The blackface scandal engulfing Justin Trudeau and his re-election campaign has spilled beyond Canada's borders, with prominent international media devoting considerable space to the Liberal leader's apology and challenging his global reputation as a champion of progressive ideals.
Newspapers, websites and television stations in the United States, the United Kingdom, Australia and beyond gave the burgeoning scandal prominent play on Thursday, hours after an American news outlet first released a 2001 photo that threatens to upend Trudeau's re-election bid.
Time Magazine first released the image of Trudeau wearing brownface while clad in a turban Wednesday afternoon. Hours later, Trudeau apologized for the image, taken at a British Columbia private school where he used to teach.
Since then, however, at least two other images have surfaced depicting Trudeau in blackface and drawing increasing attention from international press that once showered him with plaudits.
"Mr. Trudeau has long cast himself as a glittering spokesman for the world’s beleaguered liberals, standing up to (U.S.) President (Donald) Trump, supporting gender and Indigenous rights, welcoming immigrants, and fighting climate change and racism," wrote the New York Times. "...that carefully calibrated image suffered a major blow."
The tone was similar in many of the outlets that shied away from commentary or analysis in their coverage. Trudeau's acknowledgment of poor judgment and racist conduct, coupled with his apology for the 2001 photo, was presented alongside his vocal espousement of progressive values and his appointment of a gender-balanced cabinet upon taking power in 2015.
Such accounts could be found in outlets ranging from The Associated Press, The Guardian in the U.K., the BBC, Australia's Sidney Morning Herald and Al Jazeera's English service.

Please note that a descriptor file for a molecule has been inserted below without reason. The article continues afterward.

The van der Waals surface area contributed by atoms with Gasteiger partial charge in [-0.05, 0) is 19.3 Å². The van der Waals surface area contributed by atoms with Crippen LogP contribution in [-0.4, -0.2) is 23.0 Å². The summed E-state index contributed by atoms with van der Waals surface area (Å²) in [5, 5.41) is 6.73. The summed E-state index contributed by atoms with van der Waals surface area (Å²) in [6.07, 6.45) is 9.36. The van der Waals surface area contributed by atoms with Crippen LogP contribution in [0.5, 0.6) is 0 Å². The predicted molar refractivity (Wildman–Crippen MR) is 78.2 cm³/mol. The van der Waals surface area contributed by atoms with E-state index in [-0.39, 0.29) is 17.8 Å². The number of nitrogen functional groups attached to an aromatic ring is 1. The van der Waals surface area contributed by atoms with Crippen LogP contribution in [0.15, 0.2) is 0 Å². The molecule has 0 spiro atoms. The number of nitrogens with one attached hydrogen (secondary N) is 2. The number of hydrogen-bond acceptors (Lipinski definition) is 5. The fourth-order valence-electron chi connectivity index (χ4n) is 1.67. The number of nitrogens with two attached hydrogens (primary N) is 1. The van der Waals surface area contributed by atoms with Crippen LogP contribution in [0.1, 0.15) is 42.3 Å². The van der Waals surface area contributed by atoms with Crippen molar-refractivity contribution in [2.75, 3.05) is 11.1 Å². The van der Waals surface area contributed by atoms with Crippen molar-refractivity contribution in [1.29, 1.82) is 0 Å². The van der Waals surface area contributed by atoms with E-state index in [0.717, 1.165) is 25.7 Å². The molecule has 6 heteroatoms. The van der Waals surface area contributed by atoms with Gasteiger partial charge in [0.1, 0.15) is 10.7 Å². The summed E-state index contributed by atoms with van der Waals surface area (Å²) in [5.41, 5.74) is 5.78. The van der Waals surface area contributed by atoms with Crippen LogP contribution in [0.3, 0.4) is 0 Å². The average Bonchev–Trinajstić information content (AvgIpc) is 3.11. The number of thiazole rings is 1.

Elsewhere, however, the coverage fell along more partisan lines.
Fox News presented a fairly clinical online account of the scandal, but devoted considerable airtime to the story on the "Fox and Friends" morning show." The outlet also penned an article taking aim at a network rival using the Trudeau controversy as a jumping-off point.
CNN aired a panel where pundits weighed in on the Trudeau affair. While they condemned his previous conduct, all present focused on his subsequent apology and contrasted his behaviour with the brash approach usually favoured by Trump.
"Wow, a leader apologizing," quipped anchor Don Lemon. "It seems odd, doesn't it? Because we have one who doesn't."
Other outlets attempted to pull back from the immediate controversy by focusing on both Trudeau's political past and the way in which the scandal could impact his chances for re-election. Trudeau is currently embroiled in a tight race with Conservative party Leader Andrew Scheer, with recent polls suggesting the two were in a dead heat before the photos were released.
An article from The Associated Press presented Trudeau's current woes alongside a chronicling of the SNC-Lavalin affair that dominated Canadian headlines earlier in the year. It also contrasted the images of Trudeau with similar photos of Virginia Governor Ralph Northam that emerged earlier this year, prompting calls for his resignation.
In its story, Politico tried to put Trudeau's conduct into a national context for global readers, concluding that the photos had potential to do real damage.
"A vast swath of Canadians finds these incidents every bit as disgraceful as their American neighbours," the article reads. "They argue that historical differences are no excuse because blackface holds an equally objectionable — if lesser-known — place in Canada's story."
This report by The Canadian Press was first published Sept. 19, 2019.